Analysts cited decreased SPLOST money from Hall County as accounting for less revenue to the city in their annual financial report for 2013.
Overall, the audit indicated city finances are in good shape, accounting firm Rushton & Co. reported.
Revenue to the city’s general fund increased because of the new motor vehicle registration tax, although it is yet to be determined if that increase will be sustained, the analysts said.
Another factor accounting for the increase was an $825,000 rent payment from the Correction Corp. of America for leasing the downtown detention center, the report said. The company announced at the beginning of the month that it would be closing shop at the facility.
The Gainesville City Council has placed on the consent agenda a policy for the naming of city-owned property, including parks.
“It discourages renaming and explains the reason that there should be some resistance to naming, but it does allow for that and a procedure for that,” said Public Works Director David Dockery, in his presentation to the council at the Thursday work session.
Reasons listed for discouragement included consideration of the meaning of the original name and financial burden of redoing maps and signage.
“Basically what it does is provide us some general guidelines about what to consider in naming a facility. It also sets up a committee that would be responsible to making a recommendation to city council concerning the name of a facility, whether that be a bridge, roadway, infrastructure, building,” he said.
A committee of three would make a name recommendation to the council, with its final approval.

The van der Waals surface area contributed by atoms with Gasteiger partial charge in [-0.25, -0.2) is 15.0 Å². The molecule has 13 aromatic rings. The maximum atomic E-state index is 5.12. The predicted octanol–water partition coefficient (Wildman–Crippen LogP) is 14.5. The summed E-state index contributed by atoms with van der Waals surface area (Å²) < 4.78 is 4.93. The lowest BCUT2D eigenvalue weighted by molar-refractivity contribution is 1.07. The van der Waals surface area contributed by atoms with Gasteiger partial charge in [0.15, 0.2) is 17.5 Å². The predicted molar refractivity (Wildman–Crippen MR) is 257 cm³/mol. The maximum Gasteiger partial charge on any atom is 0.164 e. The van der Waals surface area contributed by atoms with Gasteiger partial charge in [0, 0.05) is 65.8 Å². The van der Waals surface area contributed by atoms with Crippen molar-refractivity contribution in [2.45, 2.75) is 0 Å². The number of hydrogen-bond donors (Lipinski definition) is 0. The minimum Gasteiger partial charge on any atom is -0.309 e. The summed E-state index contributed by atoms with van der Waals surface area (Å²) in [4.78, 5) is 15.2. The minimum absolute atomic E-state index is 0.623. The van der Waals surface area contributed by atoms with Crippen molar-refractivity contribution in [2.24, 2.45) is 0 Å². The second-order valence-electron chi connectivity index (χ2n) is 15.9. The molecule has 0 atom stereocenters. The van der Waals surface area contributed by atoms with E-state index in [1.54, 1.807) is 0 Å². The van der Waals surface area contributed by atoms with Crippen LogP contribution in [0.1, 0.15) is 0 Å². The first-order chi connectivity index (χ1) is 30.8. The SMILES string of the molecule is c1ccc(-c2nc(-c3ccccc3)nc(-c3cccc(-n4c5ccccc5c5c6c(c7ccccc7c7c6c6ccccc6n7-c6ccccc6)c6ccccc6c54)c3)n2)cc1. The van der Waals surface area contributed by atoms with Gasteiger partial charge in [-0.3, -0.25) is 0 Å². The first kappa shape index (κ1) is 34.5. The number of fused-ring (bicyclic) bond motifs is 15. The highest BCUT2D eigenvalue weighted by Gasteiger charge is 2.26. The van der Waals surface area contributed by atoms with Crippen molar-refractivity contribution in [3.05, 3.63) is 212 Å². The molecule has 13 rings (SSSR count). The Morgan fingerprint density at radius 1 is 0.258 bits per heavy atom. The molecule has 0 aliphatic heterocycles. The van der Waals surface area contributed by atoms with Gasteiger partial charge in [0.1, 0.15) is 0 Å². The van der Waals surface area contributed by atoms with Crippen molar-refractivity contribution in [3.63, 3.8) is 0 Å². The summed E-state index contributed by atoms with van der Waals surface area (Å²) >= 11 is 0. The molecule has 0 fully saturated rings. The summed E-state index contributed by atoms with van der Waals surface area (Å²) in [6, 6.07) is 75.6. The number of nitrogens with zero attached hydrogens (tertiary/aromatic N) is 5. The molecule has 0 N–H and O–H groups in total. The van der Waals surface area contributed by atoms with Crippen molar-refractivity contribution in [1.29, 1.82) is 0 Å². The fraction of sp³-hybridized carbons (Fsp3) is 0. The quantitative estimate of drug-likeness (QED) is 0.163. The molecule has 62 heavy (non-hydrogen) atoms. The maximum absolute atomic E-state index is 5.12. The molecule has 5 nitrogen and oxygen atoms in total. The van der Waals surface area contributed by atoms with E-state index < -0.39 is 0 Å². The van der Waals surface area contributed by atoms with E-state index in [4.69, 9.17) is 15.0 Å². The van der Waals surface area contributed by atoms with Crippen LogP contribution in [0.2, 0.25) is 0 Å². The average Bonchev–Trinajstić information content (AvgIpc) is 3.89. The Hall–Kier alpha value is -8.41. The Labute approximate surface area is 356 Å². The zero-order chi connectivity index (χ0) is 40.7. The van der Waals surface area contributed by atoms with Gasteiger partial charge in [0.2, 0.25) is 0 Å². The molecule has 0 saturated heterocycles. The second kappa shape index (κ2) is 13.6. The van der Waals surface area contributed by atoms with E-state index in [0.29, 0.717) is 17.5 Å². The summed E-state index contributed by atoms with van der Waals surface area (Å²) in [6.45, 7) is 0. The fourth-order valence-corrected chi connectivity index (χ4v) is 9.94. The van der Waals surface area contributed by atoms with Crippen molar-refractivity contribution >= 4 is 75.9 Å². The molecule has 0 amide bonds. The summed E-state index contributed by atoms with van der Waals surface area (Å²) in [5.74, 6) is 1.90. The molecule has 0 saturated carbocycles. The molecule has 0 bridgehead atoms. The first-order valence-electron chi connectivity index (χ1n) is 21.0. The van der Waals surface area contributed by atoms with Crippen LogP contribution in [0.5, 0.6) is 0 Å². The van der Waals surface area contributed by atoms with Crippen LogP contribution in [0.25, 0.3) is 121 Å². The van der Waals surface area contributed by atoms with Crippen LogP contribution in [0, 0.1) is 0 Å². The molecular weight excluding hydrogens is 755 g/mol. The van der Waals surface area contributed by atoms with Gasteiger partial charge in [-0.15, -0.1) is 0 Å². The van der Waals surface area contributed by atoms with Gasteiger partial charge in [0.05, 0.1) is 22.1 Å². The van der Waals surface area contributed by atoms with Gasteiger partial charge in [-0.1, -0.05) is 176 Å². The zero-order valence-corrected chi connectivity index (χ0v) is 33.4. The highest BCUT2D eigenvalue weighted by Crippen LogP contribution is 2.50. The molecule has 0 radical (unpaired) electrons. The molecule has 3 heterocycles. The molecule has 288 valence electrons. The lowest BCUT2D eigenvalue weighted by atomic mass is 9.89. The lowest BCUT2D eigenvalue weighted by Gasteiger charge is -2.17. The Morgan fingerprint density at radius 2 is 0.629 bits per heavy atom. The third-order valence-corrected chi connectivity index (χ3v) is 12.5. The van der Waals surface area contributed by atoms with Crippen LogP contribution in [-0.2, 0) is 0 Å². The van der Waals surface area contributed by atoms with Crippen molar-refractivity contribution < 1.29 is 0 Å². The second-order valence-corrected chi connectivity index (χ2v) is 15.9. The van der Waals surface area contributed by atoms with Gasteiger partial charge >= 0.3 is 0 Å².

“On the committee would be the Public Works director, the Communications and Tourism director and the director of whatever department has the responsibility for that facility,” Dockery said.
The policy also states that facilities can be named after persons who are deceased — for at least a year and with next-of-kin consent — and those who made a monetary contribution that funded 50 percent or more of a property acquisition or construction. Other factors outlined for names considered are the geographic location of the facility, an outstanding feature of the facility or an adjoining subdivision, street, school or natural feature.
Several items in the proposed document mirror the policy of Parks and Recreation, he added.
“I think moving forward it’s a good policy to have in place,” Dockery said.
Councilman George Wangemann agreed that a written naming policy was a sound idea.
“It shouldn’t be based on the whim of an elected official, or political considerations,” he said. “I believe that this is going to give us some justification, or a rhyme and a reason, for naming things.”
The policy also addresses plaques, markers and structures within buildings, such as an atrium. The council can bypass the procedure for recommendation in favor of a public forum.
“If the council desires to open up the naming of a facility for public comment as a procedure, it allows for that,” Dockery said.
Councilwoman Myrtle Figueras said she was uncomfortable with the idea of monetary contribution to a facility being a requirement for naming after an individual, but Dockery clarified it was one factor among many that could be cited.
Considerations listed are significant contributions of “land, funds, good and or services,” the policy reads.
Councilwoman Ruth Bruner asked if the language of the policy could clear up any confusion that a substantial monetary donation was a required consideration, which Dockery said would be addressed.
Wangemann said adopting the policy is on the agenda for the council’s Dec. 27 called meeting.